According to Time Magazine, acid reflux is one of the most common health issues in the US, with nearly $13 billion spent a year being spent on medications for it. Researchers have now found that diet is just as effective at relieving it.
An antihistamine working on the histamine 2 receptor called Zantac was in my life for a really long time because of extreme acid reflux. I didn’t realise it was an antihistamine at the time. Nor did I know back then that using it caused rebound histamine production. This means that once you stop it, there’s a surge of histamine. This is has been my experience with all antihistamines. It was brutal, but temporary thankfully. And it’s to be expected. Many medications have rebound effects as the body strives to recalibrate itself without the crutch we’ve been relying on. Proton Pump Inhibitors are now more commonly prescribed than H2 blockers, but they also impact histamine, and they also cause a rebound effect. One study reckons that using them could make you immune to the effects of an H2 antihistamine.
Thankfully, we may not have to rely on either, if we’re willing to do something really good for our bodies generally.In this recent study, researchers found that a diet high in good fats, vegetables and fruits, was able to resolve acid reflux just as well as PPIs. This is absolutely no surprise to me, and the thousands of others reading this blog, We’ve all seen the incredible difference that a change of diet can bring.Acid Reflux Symptoms
According to the Mayo Clinic these are:
- A burning sensation in your chest (heartburn), sometimes spreading to your throat, along with a sour taste in your mouth
- Chest pain
- Difficulty swallowing (dysphagia)
- Dry cough
- Hoarseness or sore throat
- Regurgitation of food or sour liquid (acid reflux)
- Sensation of a lump in your throat
Benefits of the low histamine diet (or anti-diet)
Though some of these benefits can take time to happen, I have observed the following in myself and thousands of others.
- Increased energy
- Clearing of brain fog
- Better sleep
- No acid reflux
- Beautifully glowing skin
- Increased immunity (when it’s needed, rather than all the time)
There’s many more, but that’s not the focus of this post.
Researchers in this particular study found that switching people from a standard diet to a Mediterranean one, was as beneficial as a PPI. I’m sure we’d be hard pressed to insist that diet can also have a rebound effect, but this seems like a pretty decent option if we’re suffering from something that caused me such awful misery that I continued stuffing my face day and night to alleviate it.
In the years since changing my diet, while still in transition, I found that nigella sativa seeds and oil were excellent at alleviating it also. That might be due to nigella’s antihistamine properties (specifically H2), but you’d have to check with your doctor on that. In particular I have no information on the salicylic acid content of nigella because this issue is not covered on my blog. Histamine is such an incredibly dense topic there’s so much to write about…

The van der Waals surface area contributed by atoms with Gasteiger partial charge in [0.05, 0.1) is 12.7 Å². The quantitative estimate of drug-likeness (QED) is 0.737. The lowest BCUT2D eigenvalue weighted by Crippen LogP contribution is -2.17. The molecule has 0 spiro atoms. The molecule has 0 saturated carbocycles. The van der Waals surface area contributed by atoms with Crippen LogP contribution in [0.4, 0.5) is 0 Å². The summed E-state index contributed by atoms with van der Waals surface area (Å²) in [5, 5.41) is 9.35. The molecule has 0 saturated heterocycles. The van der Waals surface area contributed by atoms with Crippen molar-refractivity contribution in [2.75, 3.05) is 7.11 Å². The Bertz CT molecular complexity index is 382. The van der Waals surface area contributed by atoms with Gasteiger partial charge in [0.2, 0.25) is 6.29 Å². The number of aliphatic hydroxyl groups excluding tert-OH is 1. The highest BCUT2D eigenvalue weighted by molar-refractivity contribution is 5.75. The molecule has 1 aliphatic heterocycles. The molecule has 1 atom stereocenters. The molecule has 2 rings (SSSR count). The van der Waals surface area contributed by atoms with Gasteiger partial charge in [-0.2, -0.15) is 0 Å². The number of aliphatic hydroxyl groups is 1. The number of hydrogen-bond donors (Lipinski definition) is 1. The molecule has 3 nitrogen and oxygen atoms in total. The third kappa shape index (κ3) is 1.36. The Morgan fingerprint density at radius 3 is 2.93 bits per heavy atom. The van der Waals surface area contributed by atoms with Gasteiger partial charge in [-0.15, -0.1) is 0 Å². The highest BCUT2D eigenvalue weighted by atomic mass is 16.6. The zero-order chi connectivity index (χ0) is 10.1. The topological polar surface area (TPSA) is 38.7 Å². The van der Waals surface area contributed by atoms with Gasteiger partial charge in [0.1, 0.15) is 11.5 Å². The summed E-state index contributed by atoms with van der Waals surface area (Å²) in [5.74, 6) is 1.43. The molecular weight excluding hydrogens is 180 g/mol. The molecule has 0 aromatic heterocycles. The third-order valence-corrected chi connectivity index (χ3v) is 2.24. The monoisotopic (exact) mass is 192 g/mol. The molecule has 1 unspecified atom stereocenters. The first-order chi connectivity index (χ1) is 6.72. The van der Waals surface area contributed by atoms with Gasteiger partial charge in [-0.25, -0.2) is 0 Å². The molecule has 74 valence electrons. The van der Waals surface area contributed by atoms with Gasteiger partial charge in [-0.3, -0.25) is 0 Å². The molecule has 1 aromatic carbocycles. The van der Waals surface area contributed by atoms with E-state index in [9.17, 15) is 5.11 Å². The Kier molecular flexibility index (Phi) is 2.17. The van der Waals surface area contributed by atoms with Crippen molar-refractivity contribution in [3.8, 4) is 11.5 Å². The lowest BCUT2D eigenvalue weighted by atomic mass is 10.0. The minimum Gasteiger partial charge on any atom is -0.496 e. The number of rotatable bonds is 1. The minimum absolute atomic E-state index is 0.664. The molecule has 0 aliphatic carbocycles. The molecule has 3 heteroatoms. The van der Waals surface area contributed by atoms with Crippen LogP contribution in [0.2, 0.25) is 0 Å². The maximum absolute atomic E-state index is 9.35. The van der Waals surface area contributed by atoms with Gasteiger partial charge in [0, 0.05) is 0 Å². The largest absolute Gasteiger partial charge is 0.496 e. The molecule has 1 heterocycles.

Addressing acid reflux naturally
According to the latest research, it’s quite simple: avoid processed foods and switch to a diet rich in olive oil, fruits and vegetables. Unfortunately, we know it’s a little more complex than that. While an initial switch from a standard diet to one in whole foods is an amazing start that offers much relief, there’s plenty that remains in that way of eating that’s inflammatory thanks to histamine: tomatoes, olives, dairy, and meat for example.
Simply avoiding processed foods is the first advice I give people who ask me for a quick fix for histamine. People who have already made that jump will need to investigate which foods, whether they’re histamine or not, are a problem for them. I address all of this in my 28 day histamine reset. Nigella sativa and other foods with antihistamine properties that make up my books are worth looking into.
Qvigstad, G, et al. “Treatment with proton pump inhibitors induces tolerance to histamine-2 receptor antagonists in Helicobacter pylori-Negative patients.” Scandinavian journal of gastroenterology., U.S. National Library of Medicine, Dec. 1998, www.ncbi.nlm.nih.gov/pubmed/9930386. Accessed 11 Sept. 2017.
“Acid Reflux May Respond Better To Diet Than Drugs.” Time, Time, time.com/4929930/acid-reflux-drugs-diet/. Accessed 11 Sept. 2017.
“GERD: A severe form of heartburn.” Mayo Clinic, Mayo Foundation for Medical Education and Research, 31 July 2014, www.mayoclinic.org/diseases-conditions/gerd/basics/symptoms/con-20025201. Accessed 11 Sept. 2017.